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Foreign envoys call for restraint as anti-government protests continue in Kenya

Odinga facing pressure to back down

Nairobi, Kenya | Xinhua | Foreign envoys in Kenya have stepped up efforts toward bringing an end to the anti-government protests in the East African nation even as both the opposition and the authorities maintained hard-line positions.

The envoys drawn from Australia, Britain, Denmark, the Netherlands, Canada and the United States asked leaders to maintain restraint and work toward resolving the crisis. “We recognize the right to peaceful protests under the Kenyan constitution. However, all actors have to adhere to the principles of freedom, democracy and rule of law,” the envoys said in a joint statement on Wednesday evening.

Raila Odinga, who narrowly lost the 2022 presidential election to William Ruto, has declared the planned protests every Monday and Thursday will go on until the government addresses the high cost of living and electoral injustices.

Interior Cabinet Secretary Kithure Kindiki said on Wednesday evening that four people have been killed and 51 police officers and 85 civilians injured in the protests that started on March 21. Kindiki cautioned the public against participating in violent protests, noting the police would prevent them at “all costs”.

Citing violence, theft and destruction of property witnessed in the last two Mondays during the demonstrations, he said the country risks sliding into anarchy. “No more violent protests shall be allowed anywhere in Kenya. With or without notices, demonstrations and protests of any type which injure people, security officers, businesses and property shall be prevented at all costs,” he said in a statement.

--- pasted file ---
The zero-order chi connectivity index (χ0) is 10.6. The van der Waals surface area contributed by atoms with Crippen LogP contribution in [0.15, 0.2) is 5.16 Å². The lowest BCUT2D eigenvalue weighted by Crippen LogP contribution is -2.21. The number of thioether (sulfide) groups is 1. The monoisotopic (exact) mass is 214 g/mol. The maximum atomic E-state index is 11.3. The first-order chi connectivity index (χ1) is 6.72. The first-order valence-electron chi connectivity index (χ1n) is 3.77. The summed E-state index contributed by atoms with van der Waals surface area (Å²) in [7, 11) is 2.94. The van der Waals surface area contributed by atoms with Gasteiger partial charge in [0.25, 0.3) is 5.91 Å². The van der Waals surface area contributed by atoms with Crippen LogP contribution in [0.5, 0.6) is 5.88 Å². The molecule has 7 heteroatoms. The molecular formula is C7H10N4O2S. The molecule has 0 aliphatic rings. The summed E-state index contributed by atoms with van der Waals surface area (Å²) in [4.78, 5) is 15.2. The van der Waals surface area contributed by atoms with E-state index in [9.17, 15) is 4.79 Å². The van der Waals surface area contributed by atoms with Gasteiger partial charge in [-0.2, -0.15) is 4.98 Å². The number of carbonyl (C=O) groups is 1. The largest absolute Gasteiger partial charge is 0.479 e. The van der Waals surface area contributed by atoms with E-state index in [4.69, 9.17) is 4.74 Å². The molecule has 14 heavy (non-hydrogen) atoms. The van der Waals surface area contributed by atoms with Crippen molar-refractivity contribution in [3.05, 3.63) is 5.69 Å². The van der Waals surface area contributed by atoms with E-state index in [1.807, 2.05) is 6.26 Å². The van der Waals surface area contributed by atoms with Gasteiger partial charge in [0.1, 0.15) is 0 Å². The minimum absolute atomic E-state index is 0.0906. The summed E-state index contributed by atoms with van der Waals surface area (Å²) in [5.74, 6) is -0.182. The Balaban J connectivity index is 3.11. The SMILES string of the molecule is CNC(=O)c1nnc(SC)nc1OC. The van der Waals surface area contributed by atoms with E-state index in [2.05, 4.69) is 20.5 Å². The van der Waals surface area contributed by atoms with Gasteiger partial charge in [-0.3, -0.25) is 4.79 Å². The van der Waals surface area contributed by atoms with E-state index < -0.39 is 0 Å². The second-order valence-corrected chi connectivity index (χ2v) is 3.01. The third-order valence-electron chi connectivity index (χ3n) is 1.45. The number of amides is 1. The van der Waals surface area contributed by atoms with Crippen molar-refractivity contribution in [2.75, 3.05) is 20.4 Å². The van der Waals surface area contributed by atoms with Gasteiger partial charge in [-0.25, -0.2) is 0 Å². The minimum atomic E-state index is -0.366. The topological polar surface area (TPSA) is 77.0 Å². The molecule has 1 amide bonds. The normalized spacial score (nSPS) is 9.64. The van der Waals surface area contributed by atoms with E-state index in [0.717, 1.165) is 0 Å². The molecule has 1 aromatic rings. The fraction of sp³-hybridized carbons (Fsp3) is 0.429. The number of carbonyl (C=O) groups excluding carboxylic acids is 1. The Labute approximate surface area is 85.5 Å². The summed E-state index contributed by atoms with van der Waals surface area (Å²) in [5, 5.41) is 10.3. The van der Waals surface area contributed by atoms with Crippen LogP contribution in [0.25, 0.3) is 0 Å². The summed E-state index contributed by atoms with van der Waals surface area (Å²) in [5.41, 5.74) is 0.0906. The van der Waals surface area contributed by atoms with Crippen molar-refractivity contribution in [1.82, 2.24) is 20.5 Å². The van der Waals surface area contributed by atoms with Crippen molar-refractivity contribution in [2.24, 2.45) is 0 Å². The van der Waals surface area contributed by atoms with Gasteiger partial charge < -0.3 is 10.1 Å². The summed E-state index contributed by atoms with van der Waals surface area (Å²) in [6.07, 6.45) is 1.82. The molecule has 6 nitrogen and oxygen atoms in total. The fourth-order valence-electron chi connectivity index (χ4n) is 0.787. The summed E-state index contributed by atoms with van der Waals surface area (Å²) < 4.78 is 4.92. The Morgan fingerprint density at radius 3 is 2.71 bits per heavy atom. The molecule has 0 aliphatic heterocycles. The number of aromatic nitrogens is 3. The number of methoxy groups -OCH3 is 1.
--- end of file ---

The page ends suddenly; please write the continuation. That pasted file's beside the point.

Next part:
Kindiki also condemned violence against police officers, asserting that protestors were the ones provoking the security officials to use force. He also said those who attacked the firms of former President Uhuru Kenyatta and Odinga would be brought to book. He added that he would issue policy directives against public demonstrations, which would take effect on Friday.

The opposition is, however, likely to challenge them in court as the constitution guarantees the right to peaceful protests.

On Wednesday evening, the government started to deploy police officers on major roads and key installations ahead of the Thursday protests.

Officers were also deployed to all streets, estates and neighborhoods in the capital city Nairobi and the lakeside city of Kisumu, where violent protests were likely to erupt to ensure that law-abiding persons go about their activities without intimidation, threats, or disruption of their daily activities. ■

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